Live and let live; fairly take and fairly give.~Wiccan Rede (1)
#2: Don’t be the Asshole
When we are talking about benign personal choices, I don’t want to be the sort of “judgemental” asshole that would impose my ethos as a way of controlling how other people live. It’s also a “golden rule” thing. For the most part, it doesn’t bother me in the least to mingle my life with the folks who’ve made alternate judgements than I have. I live and let live.
In other situations, I choose NOT to be in relationship–nor proximity– with people who are too wildly far afield from what I consider to be alright for me, or for society. So, I become the warrior witch and defend the boundaries. I will decry their beliefs and actions as malignant to society at large, and will do anything within my sphere of influence to cure that cancer.
For example: White Supremacists. Neo-Nazi’s, the KKK, INCELs. There are actually too many Alt-Right hate groups, so I’ll redact the depressingly long list of domestic terrorists I just typed out. I’m sure you get the picture.
#3 Don’t be the Weak Link
I believe that it is a Witch’s duty to be a strong link in the chainmail of our society. I recognize that while I am sovereign to make my own benign lifestyle choices on my own little patch, I am also interlinked throughout nature and society with everyone else. What happens to my neighbor, affects all of us metaphysically, because we are one large organism. Just like the human body, if a cancerous tumor is allowed to grow anywhere, every cell and system are threatened. We cannot in good conscience turn a blind eye when hatred turns violently or repressively against another group’s inalienable right to pursue their own happiness in a peaceful way.
With no fool a season spend, nor be counted as their friend. ~Wiccan Rede (1)
So, not only will you never find me at a white supremacist event — which is an unfortunate part of pagandom— neither will any known member be invited to dinner at my house. Furthermore, I would get seriously pointy with them about it, should I ever get the chance. I call this Going Gandalf: “you shall not pass!” I will do everything in my power to limit bane, and protect the vulnerable.
#4 Must be Present to Win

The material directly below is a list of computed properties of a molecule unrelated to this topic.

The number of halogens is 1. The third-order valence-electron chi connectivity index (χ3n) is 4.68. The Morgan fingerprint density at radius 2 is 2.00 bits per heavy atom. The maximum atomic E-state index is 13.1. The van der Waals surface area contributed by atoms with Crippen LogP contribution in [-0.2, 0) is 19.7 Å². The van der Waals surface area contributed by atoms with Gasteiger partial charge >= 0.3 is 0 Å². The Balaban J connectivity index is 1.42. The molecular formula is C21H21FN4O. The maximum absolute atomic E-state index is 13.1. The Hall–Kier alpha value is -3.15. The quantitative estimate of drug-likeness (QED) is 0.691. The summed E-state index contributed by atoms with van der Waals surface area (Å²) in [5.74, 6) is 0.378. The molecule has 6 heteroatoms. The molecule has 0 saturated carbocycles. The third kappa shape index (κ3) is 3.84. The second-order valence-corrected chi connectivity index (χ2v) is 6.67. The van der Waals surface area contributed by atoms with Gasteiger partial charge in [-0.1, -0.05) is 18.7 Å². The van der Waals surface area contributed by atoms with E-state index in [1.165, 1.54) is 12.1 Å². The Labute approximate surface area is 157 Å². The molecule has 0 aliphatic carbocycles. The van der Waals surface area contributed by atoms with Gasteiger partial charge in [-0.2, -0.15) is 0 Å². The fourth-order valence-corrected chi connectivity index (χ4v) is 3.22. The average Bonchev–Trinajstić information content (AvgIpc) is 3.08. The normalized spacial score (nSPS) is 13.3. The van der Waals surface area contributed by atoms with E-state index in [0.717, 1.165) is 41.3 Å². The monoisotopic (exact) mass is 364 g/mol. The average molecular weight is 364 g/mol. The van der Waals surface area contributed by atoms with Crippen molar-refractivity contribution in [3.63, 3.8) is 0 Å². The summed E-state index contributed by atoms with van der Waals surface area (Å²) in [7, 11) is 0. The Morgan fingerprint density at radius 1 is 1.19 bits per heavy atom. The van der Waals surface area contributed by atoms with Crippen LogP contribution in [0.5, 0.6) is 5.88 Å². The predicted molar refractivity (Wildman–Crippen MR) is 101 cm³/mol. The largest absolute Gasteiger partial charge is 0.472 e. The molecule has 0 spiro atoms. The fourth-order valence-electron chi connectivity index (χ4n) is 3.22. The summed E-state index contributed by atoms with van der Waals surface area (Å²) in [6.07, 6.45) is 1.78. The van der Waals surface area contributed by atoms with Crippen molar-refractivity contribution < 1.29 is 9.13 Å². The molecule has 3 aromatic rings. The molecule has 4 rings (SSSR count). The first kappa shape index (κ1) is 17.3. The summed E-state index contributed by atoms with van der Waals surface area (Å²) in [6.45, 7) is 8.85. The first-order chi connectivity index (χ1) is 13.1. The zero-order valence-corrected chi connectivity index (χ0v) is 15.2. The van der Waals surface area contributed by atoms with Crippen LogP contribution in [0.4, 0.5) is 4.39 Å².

Am I being judgemental about these racists? You bet yer britches! In this case, I am okay with that. This is part of how I live up to my fourth rule of witchcraft: must be present to win. To paraphrase: Evil flourishes when good witches stand by and do nothing. I think that “evil” emerges where the natural course of life, and the free pursuit of happiness, is subverted due to a fear of the lack of Divine Love, but I wrote about that here.
A prayer for good judgment
Isn’t “good judgement” a commendable thing people do as a means of figuring out where they fit in the overall scheme of possibilities? How else do we determine what is beneficial for us?
What helps me navigate this minefield is my defense of personal sovereignty and free-will. Regardless of any judgement I might make that what you are doing is incorrect for me personally, my acceptance of your free-will should be unwavering; you will not suffer at my hand because of where you land within my range of relative oddness.
Unless fear takes over, and your actions become the cancer, or the threat against OTHER people’s free will and personal sovereignty. Then we get to talk about tough love. That is my promise…that is how I show my fellow human beings perfect love and trustworthiness.
Let this be my prayer for good judgement, folks. There is no “black and white” of “good vs evil” in our very complex pagan paradigm. There are no 10 commandments to tell us what to do, and no “devils” to blame; only Divine Love, a fear of it’s lack, and free-will. Individual discernment is key between having good judgment and being a judgemental asshole. Gods grant us the wisdom to know the difference.
- From the long form of The Wiccan Rede (WCC)